Charles Ferguson was born June 29, 1916, at a home up the Lewis River Valley at home by Dr Hoffmann. He was the third son born to James and Edith Ferguson. Life back at that time would be considered primitive to today’s standard. The family raised cattle, horses, pigs, chickens, and strawberries. Dad would get up and milk nine cows before going to school. They all came down with the Spanish Flu in the 1918 to 1920 time frame, and all the family survived. In 1929, the family moved to the current farm at the end of South Pekin Road next to the Lewis River.
Charles attended Clover Valley Grade School, prior to the move. After the move, he attended and graduated from Woodland High School in 1934, but due to the depression he had an extra year of “enrichment”. He then attended Lower Columbia College in its second year of existence and then transferred to Washington State College, where he graduated in February of 1940. He paid for college and room and board by working numerous jobs. While at WSC (WSU now) he was Cattle Club president and was on the cattle judging team that won second best in the Northwest.
To save money, he hitch hiked and/or hopped freight trains to get to higher paying jobs, to college, and also for fun. He and Melvin Robertson made two long trips. One to San Diego and Tijuana by freight trains and hitch hiking where needed. Later they took a semester off from college and made a trip to New York City by freight trains and hitch hiking. They had planned to go to England. They didn’t have enough money after England increased the requirements. So instead, they bought a used Model A and toured the south and made it to Mexico City. They returned to Texas and across the U.S. Southwest and then back to Pullman for the next semester of college. What a trip for those days, especially with the limited number of improved roads.
After graduating, he started working as a milk tester in King County. On Dec. 2, 1940, he married his college sweetheart, Ellen Christensen, from Wilbur, Wash. They settled in Duvall, Wash., while he milk tested for three years. Their first child, Margaret, was born Sept. 2, 1941, exactly nine months after they got married. After moving to Woodland, they had four boys, Howard, Jim, Robert, and Douglas. In 1943, the family moved back to Woodland and purchased his dad’s dairy farm with his brother, Byron. Byron and Charles successfully ran the dairy farm for over 70 years until Byron died in 2013. His sons, Doug and Jim, took over operation of the dairy farm in 2014.
He has been very active in community and agriculture organizations. He was a board member of the Mayflower Dairy Cooperative (now Darigold) for 13 years. He was a board member of the Lower Columbia College Foundation, Woodland School District, and Woodland Port District. He was also fire district commissioner, Cowlitz County Boundary Review member, Woodland Chamber of Commerce president, Woodland Presbyterian Church Elder, Lions Club member, and active in many other ag groups. He was proud to help lead a group of farmers clear brush and seed the now open space of Horseshoe Lake Park. Amazingly after all the hours on the farm, community and dairy organization, he had time for fishing, hunting, boating, travel, rock hounding, card playing, and of course storytelling and talking to others. He would love to talk to you about what is going on or the good old days. He enjoyed wintering in Yuma, Ariz., area until the spring of 2015, where his health had declined to the point where he needed some assistance. After Ellen died, he looked up an old school friend, Flo Loy, and spent quite a bit of time with her. Flo died in 2010. After that, he found a new girlfriend, Fran Hamilton of Phoenix, Ariz. She was the widow of his childhood friend, Robert Hamilton.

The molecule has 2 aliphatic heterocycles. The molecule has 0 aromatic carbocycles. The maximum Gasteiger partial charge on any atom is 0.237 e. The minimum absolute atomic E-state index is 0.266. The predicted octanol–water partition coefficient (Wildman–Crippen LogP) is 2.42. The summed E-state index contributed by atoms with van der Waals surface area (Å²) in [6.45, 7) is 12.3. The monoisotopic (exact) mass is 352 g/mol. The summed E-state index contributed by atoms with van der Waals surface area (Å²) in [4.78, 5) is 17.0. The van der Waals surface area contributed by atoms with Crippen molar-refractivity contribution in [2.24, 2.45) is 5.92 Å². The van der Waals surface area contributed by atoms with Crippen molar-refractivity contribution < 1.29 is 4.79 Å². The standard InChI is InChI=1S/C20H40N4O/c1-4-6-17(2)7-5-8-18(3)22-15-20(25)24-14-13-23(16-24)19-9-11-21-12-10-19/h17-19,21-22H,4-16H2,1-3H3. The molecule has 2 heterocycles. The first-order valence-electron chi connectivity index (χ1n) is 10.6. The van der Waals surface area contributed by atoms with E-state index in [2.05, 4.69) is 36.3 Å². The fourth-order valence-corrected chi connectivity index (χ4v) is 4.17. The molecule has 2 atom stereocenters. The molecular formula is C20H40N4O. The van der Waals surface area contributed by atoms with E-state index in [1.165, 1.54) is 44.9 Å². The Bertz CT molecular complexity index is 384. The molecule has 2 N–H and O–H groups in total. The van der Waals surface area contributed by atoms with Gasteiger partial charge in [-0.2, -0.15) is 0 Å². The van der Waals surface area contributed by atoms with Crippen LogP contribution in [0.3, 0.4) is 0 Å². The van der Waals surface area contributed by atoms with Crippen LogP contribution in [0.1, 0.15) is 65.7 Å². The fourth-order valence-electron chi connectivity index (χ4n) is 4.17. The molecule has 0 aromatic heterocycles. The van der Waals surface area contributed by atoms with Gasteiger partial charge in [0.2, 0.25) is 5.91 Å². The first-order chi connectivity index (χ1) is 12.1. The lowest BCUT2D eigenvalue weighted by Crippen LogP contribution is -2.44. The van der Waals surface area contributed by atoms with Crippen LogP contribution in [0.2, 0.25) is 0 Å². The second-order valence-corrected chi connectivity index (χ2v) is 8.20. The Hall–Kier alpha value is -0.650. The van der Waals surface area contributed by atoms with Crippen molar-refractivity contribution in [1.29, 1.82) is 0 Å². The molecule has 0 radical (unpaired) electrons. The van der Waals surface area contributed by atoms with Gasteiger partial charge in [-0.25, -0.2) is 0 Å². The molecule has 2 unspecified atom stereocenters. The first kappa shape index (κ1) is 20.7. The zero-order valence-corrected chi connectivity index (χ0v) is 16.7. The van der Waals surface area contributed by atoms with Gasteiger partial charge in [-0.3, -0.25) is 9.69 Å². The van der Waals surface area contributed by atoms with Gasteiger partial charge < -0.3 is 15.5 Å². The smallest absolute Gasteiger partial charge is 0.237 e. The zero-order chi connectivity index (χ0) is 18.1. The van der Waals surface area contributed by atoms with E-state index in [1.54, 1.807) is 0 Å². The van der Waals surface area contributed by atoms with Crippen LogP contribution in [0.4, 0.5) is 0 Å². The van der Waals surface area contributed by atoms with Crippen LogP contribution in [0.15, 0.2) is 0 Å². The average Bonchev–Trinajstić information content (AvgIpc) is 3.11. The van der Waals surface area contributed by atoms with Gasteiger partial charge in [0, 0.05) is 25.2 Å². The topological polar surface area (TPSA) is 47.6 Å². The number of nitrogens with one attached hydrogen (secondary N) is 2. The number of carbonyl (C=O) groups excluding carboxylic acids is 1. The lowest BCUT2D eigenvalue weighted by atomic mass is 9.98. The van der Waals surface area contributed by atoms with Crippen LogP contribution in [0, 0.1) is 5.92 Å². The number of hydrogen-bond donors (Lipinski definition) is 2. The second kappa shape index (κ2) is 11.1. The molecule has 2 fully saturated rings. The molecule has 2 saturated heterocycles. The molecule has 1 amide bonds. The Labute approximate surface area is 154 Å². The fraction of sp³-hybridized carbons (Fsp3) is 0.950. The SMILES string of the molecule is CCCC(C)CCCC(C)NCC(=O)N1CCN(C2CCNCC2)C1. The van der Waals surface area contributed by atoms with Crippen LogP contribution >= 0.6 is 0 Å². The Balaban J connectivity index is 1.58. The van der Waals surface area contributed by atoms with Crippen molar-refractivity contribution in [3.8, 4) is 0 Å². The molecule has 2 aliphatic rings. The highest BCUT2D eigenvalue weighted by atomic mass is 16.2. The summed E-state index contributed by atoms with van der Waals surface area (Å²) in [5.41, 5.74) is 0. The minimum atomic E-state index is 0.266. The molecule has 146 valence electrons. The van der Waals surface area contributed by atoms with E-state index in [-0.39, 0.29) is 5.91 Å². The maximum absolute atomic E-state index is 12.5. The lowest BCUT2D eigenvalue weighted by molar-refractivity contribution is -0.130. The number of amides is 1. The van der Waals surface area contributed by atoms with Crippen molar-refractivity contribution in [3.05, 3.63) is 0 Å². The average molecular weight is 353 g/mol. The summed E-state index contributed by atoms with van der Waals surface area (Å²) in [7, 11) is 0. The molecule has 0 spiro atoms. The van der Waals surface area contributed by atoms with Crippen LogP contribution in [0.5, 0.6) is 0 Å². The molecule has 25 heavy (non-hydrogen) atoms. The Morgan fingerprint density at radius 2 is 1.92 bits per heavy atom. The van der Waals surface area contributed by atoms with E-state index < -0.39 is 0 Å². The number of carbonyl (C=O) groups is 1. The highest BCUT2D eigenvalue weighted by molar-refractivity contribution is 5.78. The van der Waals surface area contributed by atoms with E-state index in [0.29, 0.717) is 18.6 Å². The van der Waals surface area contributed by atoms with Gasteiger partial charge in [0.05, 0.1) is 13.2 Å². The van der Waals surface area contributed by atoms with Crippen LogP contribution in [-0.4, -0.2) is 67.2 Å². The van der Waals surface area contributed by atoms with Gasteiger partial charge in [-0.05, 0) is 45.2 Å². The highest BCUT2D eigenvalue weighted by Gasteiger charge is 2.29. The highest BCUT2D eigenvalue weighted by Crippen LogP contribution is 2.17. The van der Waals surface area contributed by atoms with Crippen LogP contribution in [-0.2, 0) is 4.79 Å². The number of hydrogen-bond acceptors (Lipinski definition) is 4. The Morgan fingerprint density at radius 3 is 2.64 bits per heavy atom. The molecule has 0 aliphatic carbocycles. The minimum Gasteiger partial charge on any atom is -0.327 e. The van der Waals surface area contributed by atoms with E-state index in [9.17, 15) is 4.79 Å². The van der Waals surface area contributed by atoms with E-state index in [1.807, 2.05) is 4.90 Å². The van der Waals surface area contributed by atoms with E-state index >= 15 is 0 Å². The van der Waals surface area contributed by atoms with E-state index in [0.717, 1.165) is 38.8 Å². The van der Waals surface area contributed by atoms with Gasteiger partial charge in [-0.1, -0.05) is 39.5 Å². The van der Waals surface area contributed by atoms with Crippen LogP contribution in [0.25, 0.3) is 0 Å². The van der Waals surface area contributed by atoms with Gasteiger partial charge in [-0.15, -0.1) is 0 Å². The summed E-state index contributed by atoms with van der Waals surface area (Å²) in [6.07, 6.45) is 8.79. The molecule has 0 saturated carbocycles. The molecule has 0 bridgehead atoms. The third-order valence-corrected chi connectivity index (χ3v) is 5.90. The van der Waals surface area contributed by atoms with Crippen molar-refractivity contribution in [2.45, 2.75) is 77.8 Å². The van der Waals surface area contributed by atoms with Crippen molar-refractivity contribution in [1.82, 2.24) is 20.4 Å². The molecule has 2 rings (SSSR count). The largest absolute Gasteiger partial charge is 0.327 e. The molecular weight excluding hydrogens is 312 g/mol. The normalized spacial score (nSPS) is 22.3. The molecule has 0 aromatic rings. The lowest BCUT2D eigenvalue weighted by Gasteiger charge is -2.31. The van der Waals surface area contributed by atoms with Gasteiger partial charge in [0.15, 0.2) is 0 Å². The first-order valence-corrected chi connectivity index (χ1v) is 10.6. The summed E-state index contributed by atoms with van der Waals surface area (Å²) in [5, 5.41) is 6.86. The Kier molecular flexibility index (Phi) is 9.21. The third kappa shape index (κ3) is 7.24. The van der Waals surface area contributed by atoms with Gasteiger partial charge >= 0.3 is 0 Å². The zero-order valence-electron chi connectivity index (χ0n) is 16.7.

Charles is survived by his daughter, Margaret Beck (Jim) of Centralia; and his sons, Howard of Lacey, James of Woodland, Robert of Seattle, and Doug of Woodland. He also has seven grandchildren, Jennifer Beck of Oakland, Calif./Centralia, Jon Beck (Heidi) of Clinton, David Beck of Centralia, Christopher Ferguson of Seattle, Joshua Ferguson of Woodland, and Joanna Ferguson of Federal Way. He also has two great-grandchildren, Cameron Beck and Moira Beck, both on Whidbey Island.
He was preceded in death by his wife, Ellen in 1998; brothers, Wayne, Byron, Albert, and Donald; and granddaughter, Rosemary Ferguson in 2001.
The family held a graveside service March 30, 2021, and a small celebration of life service at Woodland Presbyterian Church. Woodland Funeral Home, woodlandfh.com, handled the arrangements. Memorial gifts may be made to Woodland Presbyterian Church, P.O. Box 297, Woodland, WA 98674, or Woodland Historical Museum, P.O. Box 255, Woodland, WA 98674.